[MIS10-P28] Effects of ocean acidification on growth and spinous skeletal composition of the sea urchin (Mesocentrotus nudus, Strongylocentrotus intermedius)
Keywords:sea urchin, trace element, ocean acidification
In this study, the sea urchins were raised under the following five carbon dioxide partial pressures (pCO2, μatm): (i) 2000, (ii) 1000, (iii) 700, (iv) 350 (controlled setting) and (v) 250. The settings of pCO2 from (i) to (iii) were adjusted by addition of CO2 and condition of (v) was adjusted chemically. Five to seven sea urchins were placed in individual bottles in each setting and were raised for more than 6 months for M.nudus and S. intermedius, respectively. The shell length and the weight was measured monthly. The chemical components (Mg, Sr and Ca) in the spines were measured with an inductivity coupled plasma optical emission spectrometry (ICP – OES). Also, the surface and cross-sectional structure of the spines was observed using a scanning electron microscope (SEM).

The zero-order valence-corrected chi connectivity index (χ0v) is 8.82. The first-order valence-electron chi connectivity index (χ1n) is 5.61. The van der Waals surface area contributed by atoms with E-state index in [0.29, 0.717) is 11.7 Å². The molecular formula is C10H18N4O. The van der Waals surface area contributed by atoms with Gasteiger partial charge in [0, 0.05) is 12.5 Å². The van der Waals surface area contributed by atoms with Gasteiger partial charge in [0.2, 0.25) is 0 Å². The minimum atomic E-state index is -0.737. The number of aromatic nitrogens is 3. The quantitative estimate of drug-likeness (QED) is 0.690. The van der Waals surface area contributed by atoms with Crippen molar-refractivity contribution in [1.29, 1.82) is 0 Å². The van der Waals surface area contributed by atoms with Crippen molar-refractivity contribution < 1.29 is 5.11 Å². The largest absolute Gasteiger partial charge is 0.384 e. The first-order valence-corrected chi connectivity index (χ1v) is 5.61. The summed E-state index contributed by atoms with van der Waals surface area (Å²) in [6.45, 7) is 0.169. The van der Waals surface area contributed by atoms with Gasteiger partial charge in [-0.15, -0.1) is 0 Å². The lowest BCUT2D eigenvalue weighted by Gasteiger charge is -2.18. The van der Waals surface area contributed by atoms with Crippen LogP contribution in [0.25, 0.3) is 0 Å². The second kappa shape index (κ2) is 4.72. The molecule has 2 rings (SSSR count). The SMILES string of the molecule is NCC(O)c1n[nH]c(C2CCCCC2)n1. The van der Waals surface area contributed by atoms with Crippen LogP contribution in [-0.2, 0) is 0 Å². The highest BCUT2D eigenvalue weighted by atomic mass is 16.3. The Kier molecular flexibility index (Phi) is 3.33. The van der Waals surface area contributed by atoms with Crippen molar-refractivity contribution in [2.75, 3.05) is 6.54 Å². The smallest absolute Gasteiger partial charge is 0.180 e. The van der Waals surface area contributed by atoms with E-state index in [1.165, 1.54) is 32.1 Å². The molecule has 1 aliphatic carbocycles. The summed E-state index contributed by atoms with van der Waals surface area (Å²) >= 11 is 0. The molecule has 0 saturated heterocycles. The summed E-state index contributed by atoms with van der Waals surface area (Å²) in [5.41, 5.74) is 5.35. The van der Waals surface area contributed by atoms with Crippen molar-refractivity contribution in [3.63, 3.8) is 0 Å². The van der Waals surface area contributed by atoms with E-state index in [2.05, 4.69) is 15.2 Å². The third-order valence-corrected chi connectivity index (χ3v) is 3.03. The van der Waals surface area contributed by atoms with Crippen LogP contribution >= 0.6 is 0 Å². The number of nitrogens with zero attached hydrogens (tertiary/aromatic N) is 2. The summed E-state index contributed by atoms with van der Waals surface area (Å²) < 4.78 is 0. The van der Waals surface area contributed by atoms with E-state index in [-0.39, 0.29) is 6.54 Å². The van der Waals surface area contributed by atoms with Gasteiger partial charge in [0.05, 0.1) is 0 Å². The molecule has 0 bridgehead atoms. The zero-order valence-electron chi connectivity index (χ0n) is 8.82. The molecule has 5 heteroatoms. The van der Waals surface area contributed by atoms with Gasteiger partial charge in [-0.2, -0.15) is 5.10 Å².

As the result of culture experiments, the shell length and body weight of both species decreased with increasing pCO2. In addition, the Mg/Ca ratios of the spines were relatively higher at higher pCO2 settings. The mean Mg/Ca ratio of M. nudus was about 1.4 times higher than that of S. intermedius. As solubility increases for calcite with increasing of Mg content, it is suggested that the spines of M. nudus are more likely to dissolve or making calcification less likely to occur in the future ocean acidification. On the other hand, the Sr/Ca ratio was not clearly related to the pCO2 condition. Although, in general, the sea urchin spine has a stereomorphic structure with countless holes and such structure was found in the spines reared under controlled setting, the hole filled probably by calcite in the stereomorphic structure was observed in the spines reared under higher pCO2 settings. Therefore, intense ocean acidification would affect negative impacts on growth of spines of sea urchins.